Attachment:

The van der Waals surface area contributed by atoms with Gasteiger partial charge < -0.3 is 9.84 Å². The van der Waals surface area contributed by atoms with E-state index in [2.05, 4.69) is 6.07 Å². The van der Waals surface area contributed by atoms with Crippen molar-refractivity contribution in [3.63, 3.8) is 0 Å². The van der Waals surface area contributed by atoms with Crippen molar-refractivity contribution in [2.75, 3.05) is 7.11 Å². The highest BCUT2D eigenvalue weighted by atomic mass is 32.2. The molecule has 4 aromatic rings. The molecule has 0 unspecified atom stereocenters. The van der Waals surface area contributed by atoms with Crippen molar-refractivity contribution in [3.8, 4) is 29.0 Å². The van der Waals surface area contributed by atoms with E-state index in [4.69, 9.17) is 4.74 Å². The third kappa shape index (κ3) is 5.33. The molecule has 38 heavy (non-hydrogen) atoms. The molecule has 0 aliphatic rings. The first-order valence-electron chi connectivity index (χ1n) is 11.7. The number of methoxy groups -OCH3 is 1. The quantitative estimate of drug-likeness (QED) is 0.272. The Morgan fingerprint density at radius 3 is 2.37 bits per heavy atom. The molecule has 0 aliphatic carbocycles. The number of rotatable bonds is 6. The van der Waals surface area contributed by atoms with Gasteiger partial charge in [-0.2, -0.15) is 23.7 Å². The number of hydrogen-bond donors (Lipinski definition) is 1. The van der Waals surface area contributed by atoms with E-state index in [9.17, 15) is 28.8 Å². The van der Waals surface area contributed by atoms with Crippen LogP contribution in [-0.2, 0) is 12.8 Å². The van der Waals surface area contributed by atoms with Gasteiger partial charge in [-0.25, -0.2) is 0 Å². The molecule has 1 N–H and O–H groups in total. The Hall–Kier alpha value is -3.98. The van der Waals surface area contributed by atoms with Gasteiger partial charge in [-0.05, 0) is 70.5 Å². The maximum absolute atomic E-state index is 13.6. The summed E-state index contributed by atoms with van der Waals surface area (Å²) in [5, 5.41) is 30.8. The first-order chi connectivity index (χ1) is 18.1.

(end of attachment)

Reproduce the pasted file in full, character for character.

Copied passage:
The van der Waals surface area contributed by atoms with Gasteiger partial charge < -0.3 is 9.84 Å². The van der Waals surface area contributed by atoms with E-state index in [2.05, 4.69) is 6.07 Å². The van der Waals surface area contributed by atoms with Crippen molar-refractivity contribution in [3.63, 3.8) is 0 Å². The van der Waals surface area contributed by atoms with Crippen molar-refractivity contribution in [2.75, 3.05) is 7.11 Å². The highest BCUT2D eigenvalue weighted by atomic mass is 32.2. The molecule has 4 aromatic rings. The molecule has 0 unspecified atom stereocenters. The van der Waals surface area contributed by atoms with Crippen molar-refractivity contribution in [3.8, 4) is 29.0 Å². The van der Waals surface area contributed by atoms with E-state index in [4.69, 9.17) is 4.74 Å². The third kappa shape index (κ3) is 5.33. The molecule has 38 heavy (non-hydrogen) atoms. The molecule has 0 aliphatic rings. The first-order valence-electron chi connectivity index (χ1n) is 11.7. The number of methoxy groups -OCH3 is 1. The quantitative estimate of drug-likeness (QED) is 0.272. The Morgan fingerprint density at radius 3 is 2.37 bits per heavy atom. The molecule has 0 aliphatic carbocycles. The number of rotatable bonds is 6. The van der Waals surface area contributed by atoms with Gasteiger partial charge in [-0.2, -0.15) is 23.7 Å². The number of hydrogen-bond donors (Lipinski definition) is 1. The van der Waals surface area contributed by atoms with E-state index in [9.17, 15) is 28.8 Å². The van der Waals surface area contributed by atoms with Crippen LogP contribution in [-0.2, 0) is 12.8 Å². The van der Waals surface area contributed by atoms with Gasteiger partial charge in [-0.25, -0.2) is 0 Å². The molecule has 1 N–H and O–H groups in total. The Hall–Kier alpha value is -3.98. The van der Waals surface area contributed by atoms with Gasteiger partial charge in [-0.05, 0) is 70.5 Å². The maximum absolute atomic E-state index is 13.6. The summed E-state index contributed by atoms with van der Waals surface area (Å²) in [5, 5.41) is 30.8. The first-order chi connectivity index (χ1) is 18.1.